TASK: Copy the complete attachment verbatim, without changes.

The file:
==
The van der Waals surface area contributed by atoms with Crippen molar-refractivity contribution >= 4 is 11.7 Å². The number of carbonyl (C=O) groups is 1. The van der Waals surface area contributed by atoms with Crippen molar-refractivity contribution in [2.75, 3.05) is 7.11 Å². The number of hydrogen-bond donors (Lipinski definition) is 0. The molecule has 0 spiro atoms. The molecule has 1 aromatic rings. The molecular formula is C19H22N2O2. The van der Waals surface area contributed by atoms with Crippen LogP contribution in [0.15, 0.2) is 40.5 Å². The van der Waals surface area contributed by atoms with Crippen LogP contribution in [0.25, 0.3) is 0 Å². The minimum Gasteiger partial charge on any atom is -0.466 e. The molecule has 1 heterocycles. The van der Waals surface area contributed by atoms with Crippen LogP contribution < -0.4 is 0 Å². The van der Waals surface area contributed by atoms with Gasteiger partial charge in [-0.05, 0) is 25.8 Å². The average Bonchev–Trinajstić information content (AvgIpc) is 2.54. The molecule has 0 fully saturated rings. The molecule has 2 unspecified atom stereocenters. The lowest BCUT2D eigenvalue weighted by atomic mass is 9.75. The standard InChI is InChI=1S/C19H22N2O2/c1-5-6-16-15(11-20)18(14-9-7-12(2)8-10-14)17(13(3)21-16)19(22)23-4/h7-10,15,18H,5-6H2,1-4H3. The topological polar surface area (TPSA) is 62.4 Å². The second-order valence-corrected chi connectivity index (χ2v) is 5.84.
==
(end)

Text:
The van der Waals surface area contributed by atoms with Crippen molar-refractivity contribution >= 4 is 11.7 Å². The number of carbonyl (C=O) groups is 1. The van der Waals surface area contributed by atoms with Crippen molar-refractivity contribution in [2.75, 3.05) is 7.11 Å². The number of hydrogen-bond donors (Lipinski definition) is 0. The molecule has 0 spiro atoms. The molecule has 1 aromatic rings. The molecular formula is C19H22N2O2. The van der Waals surface area contributed by atoms with Crippen LogP contribution in [0.15, 0.2) is 40.5 Å². The van der Waals surface area contributed by atoms with Crippen LogP contribution in [0.25, 0.3) is 0 Å². The minimum Gasteiger partial charge on any atom is -0.466 e. The molecule has 1 heterocycles. The van der Waals surface area contributed by atoms with Crippen LogP contribution < -0.4 is 0 Å². The van der Waals surface area contributed by atoms with Gasteiger partial charge in [-0.05, 0) is 25.8 Å². The average Bonchev–Trinajstić information content (AvgIpc) is 2.54. The molecule has 0 fully saturated rings. The molecule has 2 unspecified atom stereocenters. The lowest BCUT2D eigenvalue weighted by atomic mass is 9.75. The standard InChI is InChI=1S/C19H22N2O2/c1-5-6-16-15(11-20)18(14-9-7-12(2)8-10-14)17(13(3)21-16)19(22)23-4/h7-10,15,18H,5-6H2,1-4H3. The topological polar surface area (TPSA) is 62.4 Å². The second-order valence-corrected chi connectivity index (χ2v) is 5.84.